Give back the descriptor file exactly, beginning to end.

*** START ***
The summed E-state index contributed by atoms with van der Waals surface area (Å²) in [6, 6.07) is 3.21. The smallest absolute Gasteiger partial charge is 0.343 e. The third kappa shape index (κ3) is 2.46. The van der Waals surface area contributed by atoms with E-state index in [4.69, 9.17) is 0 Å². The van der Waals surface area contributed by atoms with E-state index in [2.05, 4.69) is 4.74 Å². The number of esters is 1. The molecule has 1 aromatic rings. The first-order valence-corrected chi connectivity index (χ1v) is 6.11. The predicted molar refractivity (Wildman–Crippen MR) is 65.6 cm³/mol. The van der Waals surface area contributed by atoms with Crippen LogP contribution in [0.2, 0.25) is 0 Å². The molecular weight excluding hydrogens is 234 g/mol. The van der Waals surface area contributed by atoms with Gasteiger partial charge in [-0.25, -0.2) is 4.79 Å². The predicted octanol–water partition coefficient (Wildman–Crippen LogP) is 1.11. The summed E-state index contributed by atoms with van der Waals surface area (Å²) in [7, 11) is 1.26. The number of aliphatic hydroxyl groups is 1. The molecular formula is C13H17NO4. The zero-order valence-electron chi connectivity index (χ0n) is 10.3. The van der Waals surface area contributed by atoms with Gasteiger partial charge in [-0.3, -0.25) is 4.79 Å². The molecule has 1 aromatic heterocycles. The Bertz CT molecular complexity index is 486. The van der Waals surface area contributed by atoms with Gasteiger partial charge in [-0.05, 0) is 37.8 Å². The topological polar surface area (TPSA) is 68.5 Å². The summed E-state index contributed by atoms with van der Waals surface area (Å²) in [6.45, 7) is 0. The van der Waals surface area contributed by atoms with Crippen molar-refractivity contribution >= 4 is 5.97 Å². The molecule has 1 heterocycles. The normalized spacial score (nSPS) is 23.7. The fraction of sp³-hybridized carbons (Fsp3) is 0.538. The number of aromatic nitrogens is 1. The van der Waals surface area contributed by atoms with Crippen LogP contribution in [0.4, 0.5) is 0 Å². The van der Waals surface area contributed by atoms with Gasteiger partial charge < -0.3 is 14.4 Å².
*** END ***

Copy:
The summed E-state index contributed by atoms with van der Waals surface area (Å²) in [6, 6.07) is 3.21. The smallest absolute Gasteiger partial charge is 0.343 e. The third kappa shape index (κ3) is 2.46. The van der Waals surface area contributed by atoms with E-state index in [4.69, 9.17) is 0 Å². The van der Waals surface area contributed by atoms with E-state index in [2.05, 4.69) is 4.74 Å². The number of esters is 1. The molecule has 1 aromatic rings. The first-order valence-corrected chi connectivity index (χ1v) is 6.11. The predicted molar refractivity (Wildman–Crippen MR) is 65.6 cm³/mol. The van der Waals surface area contributed by atoms with Crippen LogP contribution in [0.2, 0.25) is 0 Å². The molecular weight excluding hydrogens is 234 g/mol. The van der Waals surface area contributed by atoms with Gasteiger partial charge in [-0.25, -0.2) is 4.79 Å². The predicted octanol–water partition coefficient (Wildman–Crippen LogP) is 1.11. The summed E-state index contributed by atoms with van der Waals surface area (Å²) in [7, 11) is 1.26. The number of aliphatic hydroxyl groups is 1. The molecular formula is C13H17NO4. The zero-order valence-electron chi connectivity index (χ0n) is 10.3. The van der Waals surface area contributed by atoms with Gasteiger partial charge in [-0.3, -0.25) is 4.79 Å². The molecule has 1 aromatic heterocycles. The Bertz CT molecular complexity index is 486. The van der Waals surface area contributed by atoms with Gasteiger partial charge in [-0.05, 0) is 37.8 Å². The topological polar surface area (TPSA) is 68.5 Å². The summed E-state index contributed by atoms with van der Waals surface area (Å²) in [6.45, 7) is 0. The van der Waals surface area contributed by atoms with Crippen molar-refractivity contribution >= 4 is 5.97 Å². The molecule has 1 heterocycles. The normalized spacial score (nSPS) is 23.7. The fraction of sp³-hybridized carbons (Fsp3) is 0.538. The number of aromatic nitrogens is 1. The van der Waals surface area contributed by atoms with Crippen LogP contribution in [0.4, 0.5) is 0 Å². The van der Waals surface area contributed by atoms with Gasteiger partial charge < -0.3 is 14.4 Å².